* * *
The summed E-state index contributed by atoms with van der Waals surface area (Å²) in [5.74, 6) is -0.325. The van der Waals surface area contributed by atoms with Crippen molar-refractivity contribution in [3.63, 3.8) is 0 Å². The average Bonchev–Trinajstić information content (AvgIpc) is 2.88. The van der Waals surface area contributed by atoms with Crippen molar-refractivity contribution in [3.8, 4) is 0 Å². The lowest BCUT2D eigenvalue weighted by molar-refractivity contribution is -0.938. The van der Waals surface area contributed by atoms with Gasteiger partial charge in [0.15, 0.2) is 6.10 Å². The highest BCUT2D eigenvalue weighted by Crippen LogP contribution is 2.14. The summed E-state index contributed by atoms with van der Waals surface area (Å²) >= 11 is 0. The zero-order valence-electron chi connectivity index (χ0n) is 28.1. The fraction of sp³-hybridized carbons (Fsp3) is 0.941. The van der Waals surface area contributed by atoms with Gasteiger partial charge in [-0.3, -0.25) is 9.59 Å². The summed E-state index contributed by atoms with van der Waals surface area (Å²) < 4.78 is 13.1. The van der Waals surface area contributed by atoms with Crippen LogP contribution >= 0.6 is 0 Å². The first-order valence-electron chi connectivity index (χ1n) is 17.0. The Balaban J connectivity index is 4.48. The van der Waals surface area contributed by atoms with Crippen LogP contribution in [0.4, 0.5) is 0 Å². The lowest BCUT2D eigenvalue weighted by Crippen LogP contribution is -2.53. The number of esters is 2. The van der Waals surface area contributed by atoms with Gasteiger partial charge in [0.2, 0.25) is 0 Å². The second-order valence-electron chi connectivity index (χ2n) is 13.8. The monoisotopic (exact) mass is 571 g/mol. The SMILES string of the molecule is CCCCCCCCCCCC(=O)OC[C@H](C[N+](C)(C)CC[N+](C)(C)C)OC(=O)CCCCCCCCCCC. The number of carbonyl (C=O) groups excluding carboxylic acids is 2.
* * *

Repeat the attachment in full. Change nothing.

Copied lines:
The summed E-state index contributed by atoms with van der Waals surface area (Å²) in [5.74, 6) is -0.325. The van der Waals surface area contributed by atoms with Crippen molar-refractivity contribution in [3.63, 3.8) is 0 Å². The average Bonchev–Trinajstić information content (AvgIpc) is 2.88. The van der Waals surface area contributed by atoms with Crippen molar-refractivity contribution in [3.8, 4) is 0 Å². The lowest BCUT2D eigenvalue weighted by molar-refractivity contribution is -0.938. The van der Waals surface area contributed by atoms with Gasteiger partial charge in [0.15, 0.2) is 6.10 Å². The highest BCUT2D eigenvalue weighted by Crippen LogP contribution is 2.14. The summed E-state index contributed by atoms with van der Waals surface area (Å²) >= 11 is 0. The zero-order valence-electron chi connectivity index (χ0n) is 28.1. The fraction of sp³-hybridized carbons (Fsp3) is 0.941. The van der Waals surface area contributed by atoms with Gasteiger partial charge in [-0.3, -0.25) is 9.59 Å². The summed E-state index contributed by atoms with van der Waals surface area (Å²) < 4.78 is 13.1. The van der Waals surface area contributed by atoms with Crippen LogP contribution >= 0.6 is 0 Å². The first-order valence-electron chi connectivity index (χ1n) is 17.0. The Balaban J connectivity index is 4.48. The van der Waals surface area contributed by atoms with Crippen LogP contribution in [0.4, 0.5) is 0 Å². The lowest BCUT2D eigenvalue weighted by Crippen LogP contribution is -2.53. The number of esters is 2. The van der Waals surface area contributed by atoms with Gasteiger partial charge in [0.2, 0.25) is 0 Å². The second-order valence-electron chi connectivity index (χ2n) is 13.8. The monoisotopic (exact) mass is 571 g/mol. The SMILES string of the molecule is CCCCCCCCCCCC(=O)OC[C@H](C[N+](C)(C)CC[N+](C)(C)C)OC(=O)CCCCCCCCCCC. The number of carbonyl (C=O) groups excluding carboxylic acids is 2.